Of course I know that is totally impractical. Can you imagine running up and down the aisles comparing fabrics just to get that one snippet? There actually is a phenomena of too much fabric. Seriously. Even for me. It can take too long to sort and compare. Sure I could purchase lots of fat quarters but my theory is that if I like the fabric enough to use it I want to learn to know it. What are its interesting undertones and stories? How does it work when cut into strips? What are the hints of stories within it? How can I combine the different fabrics to make a quilt that represents my artistic vision.

So I purchase my fabric a yard at a time. Then when I am working on a new quilt I often sketch out the colors by sorting through and creating the sweep of color that I think might work.

explorations--quilt--ann brauer 2018
Plum is such a complex color. Red and blue, purple with a touch of grey and brown. The manufacturers never make a lot of it in any given year. Instead I know I will be searching for snippets of fabric. Plunging deep into my fabric drawers for just the right color. Still this arrangement gives me a start. A reference point.

I begin cutting. I always tell myself to start with what I know. Just like with the fabric selection, I could cut too much fabric and spend too much time searching through the pile to find what I want and test it as I sew. So I make a small pile of wedges.

explorations--quilt--ann brauer 2018

And start to stitch each to the quilt. One strip at a time. Stopping frequently to ponder what comes next.
explorations--quilt--ann brauer--2018
How do you start a quilt? Do you ever have too much fabric? Have you ever worked with the color plum? And do you know any great fabric stores?

Wednesday, June 6, 2018

explorations--I begin

It did sound like an interesting show to enter. About twenty quilt makers were selected to each create a quilt that was 30 x 50 inches and highlight a particular process. So I entered and was among the chosen.  Of course my technique is quilt as you go--can you imagine my being selected for any other method? That was the easy part.

Unfortunately though I had to make the quilt. The first step of deciding what to make is often the hardest. What would illustrate the method, look artistic and fit the size requirements? My mind was alive with ideas. But....

I kept sketching. Would it look good at 30x50 inches? Oh why had they not chosen 32x48 inches which I find a much more satisfying size?  Or given us the option of making a horizontal quilt--again a size that can look great over the sofa or bed?  But this was taking up valuable mental energy.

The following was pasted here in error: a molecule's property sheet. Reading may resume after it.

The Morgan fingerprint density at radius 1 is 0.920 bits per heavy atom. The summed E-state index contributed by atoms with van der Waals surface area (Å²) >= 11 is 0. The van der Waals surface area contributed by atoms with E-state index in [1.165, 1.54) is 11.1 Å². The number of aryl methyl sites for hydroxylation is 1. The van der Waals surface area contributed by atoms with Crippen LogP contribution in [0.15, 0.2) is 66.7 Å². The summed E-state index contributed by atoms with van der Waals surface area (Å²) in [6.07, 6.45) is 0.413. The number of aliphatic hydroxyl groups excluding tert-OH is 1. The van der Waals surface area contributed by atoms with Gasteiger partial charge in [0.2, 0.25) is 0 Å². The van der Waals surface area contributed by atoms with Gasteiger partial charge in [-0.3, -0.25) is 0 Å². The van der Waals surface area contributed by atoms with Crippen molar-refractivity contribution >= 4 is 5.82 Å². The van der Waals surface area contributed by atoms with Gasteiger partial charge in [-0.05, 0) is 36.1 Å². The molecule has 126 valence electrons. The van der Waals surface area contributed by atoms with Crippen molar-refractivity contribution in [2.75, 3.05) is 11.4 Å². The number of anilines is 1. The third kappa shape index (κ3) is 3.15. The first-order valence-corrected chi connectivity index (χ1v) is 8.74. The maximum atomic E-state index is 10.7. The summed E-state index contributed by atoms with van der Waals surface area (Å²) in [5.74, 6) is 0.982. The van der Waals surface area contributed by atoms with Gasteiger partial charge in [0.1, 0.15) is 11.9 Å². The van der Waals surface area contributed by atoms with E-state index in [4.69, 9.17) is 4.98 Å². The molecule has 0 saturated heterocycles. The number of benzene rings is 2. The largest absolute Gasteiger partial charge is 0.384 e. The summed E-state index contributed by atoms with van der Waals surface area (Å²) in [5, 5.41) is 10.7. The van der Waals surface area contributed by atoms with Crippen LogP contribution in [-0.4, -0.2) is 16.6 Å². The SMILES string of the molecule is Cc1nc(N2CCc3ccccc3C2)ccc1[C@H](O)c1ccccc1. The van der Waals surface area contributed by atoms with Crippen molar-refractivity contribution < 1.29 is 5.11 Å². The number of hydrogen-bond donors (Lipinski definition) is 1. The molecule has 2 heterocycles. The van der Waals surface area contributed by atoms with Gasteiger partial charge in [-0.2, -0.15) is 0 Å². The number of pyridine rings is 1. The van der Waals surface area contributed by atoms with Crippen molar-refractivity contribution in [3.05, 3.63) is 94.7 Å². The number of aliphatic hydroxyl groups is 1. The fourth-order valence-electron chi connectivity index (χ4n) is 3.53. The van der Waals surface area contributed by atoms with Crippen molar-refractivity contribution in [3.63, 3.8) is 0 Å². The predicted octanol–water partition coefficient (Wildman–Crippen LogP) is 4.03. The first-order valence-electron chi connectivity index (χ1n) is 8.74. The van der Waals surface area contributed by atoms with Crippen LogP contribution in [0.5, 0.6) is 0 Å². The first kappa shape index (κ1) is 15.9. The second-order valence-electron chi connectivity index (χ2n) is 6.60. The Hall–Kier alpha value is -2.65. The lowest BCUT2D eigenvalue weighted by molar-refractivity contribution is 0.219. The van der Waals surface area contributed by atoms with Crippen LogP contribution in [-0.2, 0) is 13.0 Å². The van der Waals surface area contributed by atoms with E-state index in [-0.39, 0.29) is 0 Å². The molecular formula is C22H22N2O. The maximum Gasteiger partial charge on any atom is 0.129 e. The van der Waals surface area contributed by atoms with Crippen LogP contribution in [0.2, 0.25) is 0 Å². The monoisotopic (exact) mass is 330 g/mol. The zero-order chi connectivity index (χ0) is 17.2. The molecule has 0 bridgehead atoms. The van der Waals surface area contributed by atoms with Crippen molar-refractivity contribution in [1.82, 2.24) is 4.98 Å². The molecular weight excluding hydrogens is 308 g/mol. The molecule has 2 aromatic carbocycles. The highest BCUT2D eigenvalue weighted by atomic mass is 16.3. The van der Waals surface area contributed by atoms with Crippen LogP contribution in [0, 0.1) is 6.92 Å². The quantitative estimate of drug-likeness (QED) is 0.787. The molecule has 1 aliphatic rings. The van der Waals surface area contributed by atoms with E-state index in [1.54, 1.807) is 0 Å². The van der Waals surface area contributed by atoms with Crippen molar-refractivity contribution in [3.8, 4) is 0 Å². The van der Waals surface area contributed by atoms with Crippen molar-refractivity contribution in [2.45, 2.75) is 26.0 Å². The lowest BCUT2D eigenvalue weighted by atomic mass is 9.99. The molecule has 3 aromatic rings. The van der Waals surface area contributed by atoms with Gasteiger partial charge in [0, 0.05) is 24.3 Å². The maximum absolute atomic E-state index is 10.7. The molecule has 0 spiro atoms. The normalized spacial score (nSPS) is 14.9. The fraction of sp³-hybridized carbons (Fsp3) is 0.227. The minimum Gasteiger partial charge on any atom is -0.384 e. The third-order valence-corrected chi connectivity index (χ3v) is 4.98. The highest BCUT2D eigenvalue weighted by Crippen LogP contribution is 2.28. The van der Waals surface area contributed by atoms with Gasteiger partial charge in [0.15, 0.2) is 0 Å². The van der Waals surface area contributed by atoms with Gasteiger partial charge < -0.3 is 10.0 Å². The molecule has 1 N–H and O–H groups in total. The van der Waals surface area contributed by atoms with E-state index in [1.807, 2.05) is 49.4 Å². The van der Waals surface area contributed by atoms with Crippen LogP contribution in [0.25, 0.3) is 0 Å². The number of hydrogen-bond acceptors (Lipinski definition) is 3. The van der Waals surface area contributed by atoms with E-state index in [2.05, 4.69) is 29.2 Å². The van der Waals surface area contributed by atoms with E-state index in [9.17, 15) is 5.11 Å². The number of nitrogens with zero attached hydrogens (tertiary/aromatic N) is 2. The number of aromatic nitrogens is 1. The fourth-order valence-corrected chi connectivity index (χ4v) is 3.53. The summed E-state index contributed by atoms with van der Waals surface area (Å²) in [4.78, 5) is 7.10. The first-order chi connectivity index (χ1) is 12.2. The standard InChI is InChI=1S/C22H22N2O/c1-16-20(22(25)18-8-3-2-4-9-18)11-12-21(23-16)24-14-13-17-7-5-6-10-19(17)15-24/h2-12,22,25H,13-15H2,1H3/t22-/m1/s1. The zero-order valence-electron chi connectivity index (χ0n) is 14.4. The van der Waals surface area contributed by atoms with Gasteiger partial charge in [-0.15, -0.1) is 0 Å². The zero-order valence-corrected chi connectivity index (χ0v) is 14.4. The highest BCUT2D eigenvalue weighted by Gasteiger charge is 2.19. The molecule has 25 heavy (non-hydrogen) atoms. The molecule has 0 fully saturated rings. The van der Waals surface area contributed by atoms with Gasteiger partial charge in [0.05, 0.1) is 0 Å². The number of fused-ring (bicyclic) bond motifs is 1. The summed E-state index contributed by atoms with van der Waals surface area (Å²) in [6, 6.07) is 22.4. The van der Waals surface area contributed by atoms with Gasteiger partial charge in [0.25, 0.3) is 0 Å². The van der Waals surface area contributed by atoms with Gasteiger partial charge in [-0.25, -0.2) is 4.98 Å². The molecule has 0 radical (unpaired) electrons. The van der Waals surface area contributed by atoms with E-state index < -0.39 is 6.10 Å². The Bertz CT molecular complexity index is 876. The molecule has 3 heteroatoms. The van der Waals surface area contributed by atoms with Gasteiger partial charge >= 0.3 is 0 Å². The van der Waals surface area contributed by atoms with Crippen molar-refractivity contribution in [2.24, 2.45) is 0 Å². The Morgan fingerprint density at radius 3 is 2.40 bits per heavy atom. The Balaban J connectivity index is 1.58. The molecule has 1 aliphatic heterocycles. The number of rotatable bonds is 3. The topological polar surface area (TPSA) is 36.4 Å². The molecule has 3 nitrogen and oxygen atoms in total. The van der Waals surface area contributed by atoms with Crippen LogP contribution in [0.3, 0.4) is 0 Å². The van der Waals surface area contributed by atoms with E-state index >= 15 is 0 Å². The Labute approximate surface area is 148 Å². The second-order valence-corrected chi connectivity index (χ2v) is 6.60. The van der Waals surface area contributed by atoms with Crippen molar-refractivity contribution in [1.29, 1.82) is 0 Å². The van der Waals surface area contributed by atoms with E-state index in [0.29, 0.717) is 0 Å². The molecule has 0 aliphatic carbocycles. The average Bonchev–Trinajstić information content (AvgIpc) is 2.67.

I had to start. Many were already finished with their quilts. I couldn't let them down. I got gentle reminders. from the volunteer working on the project. She was so kind and patient.  Still I fretted.  Why did I agree to do this? I don't even like the focus on process?  Shouldn't it be on the artistic expression instead? Isn't process just the tool to say what you want to say? I could delay forever but I had promised. I was just procrastinating. I needed to make a quilt I could be proud of. Then it dawned on me.  My quilt "mountain sun" was 30 x 70 inches and I liked it. If it could work at that size, then surely it could work at 30 x 50 inches.

mountain sun--30x70 inches--ann brauer--2018--image by John Polak

Now of course I didn't want to make a quilt just like this. That would be no fun. But I had customers through who had wondered about the quilt in plum--or maybe burgundy. That would be a fun challenge. I was curious to see what would happen.  Wouldn't I love to develop that colorway and then maybe make a couple of longer quilts for my booth. I feel such a need to go large these days. But more on that later.

Time to start. I press the back fabric. Amazing how wrinkled it gets on the bolt.

explorations--pressing the fabric--ann brauer 2018
Then I baste the batting onto the back. After all this is quilt as you go so the batting is included in the sandwich.

explorations--basting the batting to the fabric--ann brauer 2018
That always feel like a major step. I am committed. How do you decide what quilt to make? How do you begin? How do you show process? How much do you think process is relevant?